neither ... nor


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neither ... nor

In writing and formal speech, neither and nor are used for linking two words or expressions in order to make a negative statement about two people, things, qualities, or actions. You put neither in front of the first word or expression and nor in front of the second one.

For example, instead of saying 'The President did not come and the Vice-President did not come' you can say 'Neither the President nor the Vice-President came'.

Neither he nor Melanie owe me an apology.
He neither drinks nor smokes.

In conversation and in less formal writing, people sometimes use or after neither. For example, they say 'He neither drinks or smokes'. However, in formal writing you should always use nor.

You always put neither immediately in front of the first of the words or expressions that are linked by nor. Don't put it any earlier in the sentence. Don't say, for example, 'She neither ate meat nor fish'. You say 'She ate neither meat nor fish'.

In conversation, people do not usually use neither and nor. Instead of saying 'Neither the President nor the Vice-President came', you normally say 'The President didn't come and neither did the Vice-President'.

Margaret didn't talk about her mother and neither did Rosa.
I won't give up, and neither will my colleagues.

Instead of saying 'She ate neither meat nor fish', you normally say 'She didn't eat meat or fish'. Instead of saying 'She neither smokes nor drinks', you say 'She doesn't smoke or drink'.

Karin's from abroad and hasn't any relatives or friends here.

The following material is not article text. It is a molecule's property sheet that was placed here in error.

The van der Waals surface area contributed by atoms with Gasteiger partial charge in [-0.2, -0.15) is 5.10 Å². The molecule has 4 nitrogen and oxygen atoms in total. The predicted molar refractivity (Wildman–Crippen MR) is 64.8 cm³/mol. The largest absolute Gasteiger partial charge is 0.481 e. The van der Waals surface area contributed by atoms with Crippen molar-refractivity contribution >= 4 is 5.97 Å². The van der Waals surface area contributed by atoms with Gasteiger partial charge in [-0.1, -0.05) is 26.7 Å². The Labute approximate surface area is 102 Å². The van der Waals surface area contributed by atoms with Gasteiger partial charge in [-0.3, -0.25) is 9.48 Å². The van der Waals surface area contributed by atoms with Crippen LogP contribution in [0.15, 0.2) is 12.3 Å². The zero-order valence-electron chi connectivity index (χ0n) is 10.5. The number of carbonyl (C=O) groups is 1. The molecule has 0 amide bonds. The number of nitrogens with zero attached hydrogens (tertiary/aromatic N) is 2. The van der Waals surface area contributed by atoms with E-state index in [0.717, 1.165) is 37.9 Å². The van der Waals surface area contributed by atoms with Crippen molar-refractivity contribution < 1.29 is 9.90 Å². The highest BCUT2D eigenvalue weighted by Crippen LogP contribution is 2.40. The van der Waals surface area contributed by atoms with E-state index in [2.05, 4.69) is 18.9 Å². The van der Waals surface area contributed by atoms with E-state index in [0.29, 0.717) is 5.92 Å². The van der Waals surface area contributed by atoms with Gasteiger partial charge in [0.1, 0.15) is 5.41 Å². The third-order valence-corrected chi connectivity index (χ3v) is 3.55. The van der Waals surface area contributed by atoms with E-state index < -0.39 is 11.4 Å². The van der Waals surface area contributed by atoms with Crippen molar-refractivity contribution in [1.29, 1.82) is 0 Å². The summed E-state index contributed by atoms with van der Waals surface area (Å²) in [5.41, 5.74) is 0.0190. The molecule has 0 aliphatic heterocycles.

You can't run or climb in shoes like that.
Translations

neither

(ˈnaiðə) , ((especially American) ˈni:ðə(r)) adjective, pronoun
not the one nor the other (of two things or people). Neither window faces the sea; Neither of them could understand Italian.
neither … nor
used to introduce alternatives which are both negative. Neither John nor David could come; He can neither read nor write.

As with either … or , the verb usually follows the noun or pronoun that comes closest to it: Neither Kate nor Susan is responsible ; Neither she nor her children speak English .
References in periodicals archive ?
Kaplan thanks her copy-editor for interventions over punctuation, but must presumably be responsible for her own grammar, slipping between singular and plural subject-verb agreement, confusing cases, or refusing the accustomed finality of 'neither ... nor' for a differently construed 'neither ...
Whereas the religious and the social distinctions are joined by "neither ... nor," the gender distinction is structurally related by "neither (or not) ...
In contrast with the definitive clarity at the end of The Triumph of Love, Orchards's conclusion is inconclusive; assertions have given way to apophasis: "Finis," "last," "Period," "Stop," "neither ... nor ...